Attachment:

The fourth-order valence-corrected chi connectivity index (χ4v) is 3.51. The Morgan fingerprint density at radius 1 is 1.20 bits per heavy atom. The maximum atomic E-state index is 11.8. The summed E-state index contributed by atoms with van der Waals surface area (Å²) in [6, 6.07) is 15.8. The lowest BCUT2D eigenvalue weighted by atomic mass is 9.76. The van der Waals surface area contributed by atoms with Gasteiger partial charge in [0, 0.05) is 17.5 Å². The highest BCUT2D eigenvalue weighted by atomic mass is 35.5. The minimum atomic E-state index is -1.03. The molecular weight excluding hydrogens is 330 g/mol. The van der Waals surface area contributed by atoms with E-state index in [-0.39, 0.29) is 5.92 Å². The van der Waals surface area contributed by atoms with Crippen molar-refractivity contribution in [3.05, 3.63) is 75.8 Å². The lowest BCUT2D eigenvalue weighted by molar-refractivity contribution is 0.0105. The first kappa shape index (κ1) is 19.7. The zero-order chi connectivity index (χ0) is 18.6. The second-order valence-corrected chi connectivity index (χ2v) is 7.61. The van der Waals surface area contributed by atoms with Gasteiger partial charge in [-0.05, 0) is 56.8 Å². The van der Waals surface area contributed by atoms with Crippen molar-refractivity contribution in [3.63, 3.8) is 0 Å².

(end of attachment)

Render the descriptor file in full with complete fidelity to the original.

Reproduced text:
The fourth-order valence-corrected chi connectivity index (χ4v) is 3.51. The Morgan fingerprint density at radius 1 is 1.20 bits per heavy atom. The maximum atomic E-state index is 11.8. The summed E-state index contributed by atoms with van der Waals surface area (Å²) in [6, 6.07) is 15.8. The lowest BCUT2D eigenvalue weighted by atomic mass is 9.76. The van der Waals surface area contributed by atoms with Gasteiger partial charge in [0, 0.05) is 17.5 Å². The highest BCUT2D eigenvalue weighted by atomic mass is 35.5. The minimum atomic E-state index is -1.03. The molecular weight excluding hydrogens is 330 g/mol. The van der Waals surface area contributed by atoms with E-state index in [-0.39, 0.29) is 5.92 Å². The van der Waals surface area contributed by atoms with Crippen molar-refractivity contribution in [3.05, 3.63) is 75.8 Å². The lowest BCUT2D eigenvalue weighted by molar-refractivity contribution is 0.0105. The first kappa shape index (κ1) is 19.7. The zero-order chi connectivity index (χ0) is 18.6. The second-order valence-corrected chi connectivity index (χ2v) is 7.61. The van der Waals surface area contributed by atoms with Gasteiger partial charge in [-0.05, 0) is 56.8 Å². The van der Waals surface area contributed by atoms with Crippen molar-refractivity contribution in [3.63, 3.8) is 0 Å².